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New Zealand dominates 2010 as World Cup looms

New Zealand dominates 2010 as World Cup looms

New Zealand at the top of the rankings. Australia's stellar back line undermined by an embarrassing scrum. The southern hemisphere giants dominating their northern counterparts.
Some things just never change in the lead-up to a Rugby World Cup, which comes around again in 2011.
As ever, the Tri-Nations teams are leading the way, and of them, the All Blacks are blazing a trail nine months before rugby's biggest event kicks off.
Sweeping to the Tri-Nations title in July thanks to six wins from six and _ almost effortlessly _ to a fourth end-of-year Grand Slam of the home unions, Graham Henry's players consolidated the No. 1 ranking they reclaimed from South Africa in November 2009. The year 2010 also belonged to New Zealand.
All Blacks captain Richie McCaw was named IRB Player of the Year for a record third time and Henry was voted Coach of the Year. The team won 13 of its 14 matches, its only loss coming against Australia in Hong Kong when the Wallabies triumphed 26-24 by scoring a converted try in injury time. The All Blacks scored 59 tries this year and 495 points at an average of 35.35 a match.
Heading into the World Cup, it seems little can stop New Zealand. The All Blacks are among the clear favorites before every showpiece tournament but their sole success came in 1987. The pressure on them next year on home soil will be immense.
Flyhalf Dan Carter _ who surpassed England's Jonny Wilkinson as international rugby's leading points scorer in November with 1,188 _ and flanker McCaw are still generally regarded as the world's two standout players. Kieran Read is arguably the best No. 8 around. Rugby league convert Sonny Bill Williams is being gradually integrated into the team and adds competition, dexterity and a stunning offload to the midfield. Winger Hosea Gear finished the year in deadly form with five tries from four games on his comeback to the side.
If there are any weak spots in the team, opponents didn't find them in 2010.
"We're in a pretty good place," Henry said after his side's final game of the year, a 37-25 win over Wales that clinched the Grand Slam following other wins over England, Scotland and Ireland.
What of their rivals, then?
It's been a dreadful year for South Africa, the current world champions who are now down to No. 3 in the rankings, behind Australia.
They were blitzed in the Tri-Nations, losing five of six matches, and lost embarrassingly 21-17 to Scotland on a European tour marred by two of their players _ Bjorn Basson and Chiliboy Ralepelle _ testing positive for a banned stimulant.
The knives have been out for coach Peter de Villiers for months, but a morale-boosting 21-11 victory at England in the Springboks' last match of 2010 saved his job and provided a boost ahead of the World Cup.
What will concern De Villiers is his team's aging pack and sterile back division. The return of scrumhalf Fourie du Preez, who missed half the year with a shoulder injury, cannot come quick enough and winger Bryan Habana, the star of the 2007 World Cup, will be desperate to rediscover his try-scoring form after dotting down just twice in 2010, both times against Italy.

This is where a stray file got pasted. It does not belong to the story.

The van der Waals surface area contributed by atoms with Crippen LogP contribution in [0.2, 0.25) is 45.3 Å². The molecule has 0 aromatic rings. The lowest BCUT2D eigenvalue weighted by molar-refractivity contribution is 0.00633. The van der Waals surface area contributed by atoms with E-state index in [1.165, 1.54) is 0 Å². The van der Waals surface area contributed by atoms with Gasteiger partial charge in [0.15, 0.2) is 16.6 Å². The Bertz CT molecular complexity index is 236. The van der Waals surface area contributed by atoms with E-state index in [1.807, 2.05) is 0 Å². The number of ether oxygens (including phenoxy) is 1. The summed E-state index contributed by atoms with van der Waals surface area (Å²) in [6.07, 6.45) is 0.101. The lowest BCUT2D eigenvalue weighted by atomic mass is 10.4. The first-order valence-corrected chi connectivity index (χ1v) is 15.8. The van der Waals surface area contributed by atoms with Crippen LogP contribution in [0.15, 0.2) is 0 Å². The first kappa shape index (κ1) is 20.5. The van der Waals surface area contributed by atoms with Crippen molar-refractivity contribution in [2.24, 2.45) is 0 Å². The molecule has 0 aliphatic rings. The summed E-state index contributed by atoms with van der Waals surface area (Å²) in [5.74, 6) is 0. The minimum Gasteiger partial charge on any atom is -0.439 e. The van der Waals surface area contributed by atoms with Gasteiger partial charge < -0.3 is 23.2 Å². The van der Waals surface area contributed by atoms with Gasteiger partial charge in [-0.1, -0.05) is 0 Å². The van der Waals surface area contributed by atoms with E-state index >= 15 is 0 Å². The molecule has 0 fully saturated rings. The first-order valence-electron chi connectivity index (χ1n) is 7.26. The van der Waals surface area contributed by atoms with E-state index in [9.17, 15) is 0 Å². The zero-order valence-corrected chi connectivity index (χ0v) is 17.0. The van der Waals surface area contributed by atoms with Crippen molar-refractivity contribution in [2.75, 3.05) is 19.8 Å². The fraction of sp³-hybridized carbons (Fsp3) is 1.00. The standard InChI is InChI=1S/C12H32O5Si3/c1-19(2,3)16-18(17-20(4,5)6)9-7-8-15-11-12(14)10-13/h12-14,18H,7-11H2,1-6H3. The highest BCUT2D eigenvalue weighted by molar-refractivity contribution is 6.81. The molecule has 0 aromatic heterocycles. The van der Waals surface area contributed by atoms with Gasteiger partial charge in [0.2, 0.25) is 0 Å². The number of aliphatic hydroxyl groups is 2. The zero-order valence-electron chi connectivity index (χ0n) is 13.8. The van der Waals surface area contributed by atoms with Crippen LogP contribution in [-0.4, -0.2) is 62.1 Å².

South Africa could at least celebrate a Super 14 champion, the Bulls, who beat the Stormers 25-17 in the final in Soweto. Next year will see the Melbourne Rebels join an expanded 15-team competition.
Australia now has the slickest unit around behind the scrum, with fullback Kurtley Beale, winger James O'Connor and flyhalf Quade Cooper coming of age in 2010 to add to a back line that already includes the talented Matt Giteau and Will Genia. Being the only side to defeat the All Blacks this year is something to be proud of, and its 59-16 win at Six Nations champion France to end its European Tour was arguably the most eye-catching result of the year.
But how Australia manages to stay competitive given the fragility of its set piece continues to mystify. The Wallaby scrum, which was dismantled by England, Wales, Ireland and New Zealand this year, is still a big worry for coach Robbie Deans.
Overall, the three southern hemisphere powers still have a clear edge. In 19 tests against northern hemisphere countries in 2010, the south won 16. Their cutting edge and ruthlessness near the opposition tryline remains a class above anything the best of the Six Nations teams can produce. They have also adapted better to the revised refereeing interpretations at the breakdown, which were introduced in February and pushed officials to be stricter at the tackle area and not allow defending sides to illegally slow the release of the ball.
Of the European teams, England made the largest strides forward in 2010. It struggled in the Six Nations, finishing third behind France and Ireland, but has shown encouraging progress since.
Team manager Martin Johnson finally got the win he was craving against a Tri-Nations side when England defeated Australia 21-20 in Sydney in June. It repeated the dose in the autumn when the Wallabies were beaten 35-18 at Twickenham. England's display rolled back years, and was reminiscent of the glory days of 2003 when it won the World Cup under the captaincy of Johnson.
Its back division is looking sharper and its pack remains powerful, but whether it has the creativity and consistency to worry the Tri-Nations powers in the World Cup remains to be seen.
France, which had the European club champion in Toulouse (for a fourth time), won all five of its Six Nations games to complete the Grand Slam but finished the year by being routed by the Wallabies in Paris and with coach Marc Lievremont back under the pressure.
On the fast-growing sevens circuit, Samoa was the world champion for the first time following some electric performances by Mikaele Pesamino, the IRB Sevens Player of the Year.


Updated : 2021-05-18 00:21 GMT+08:00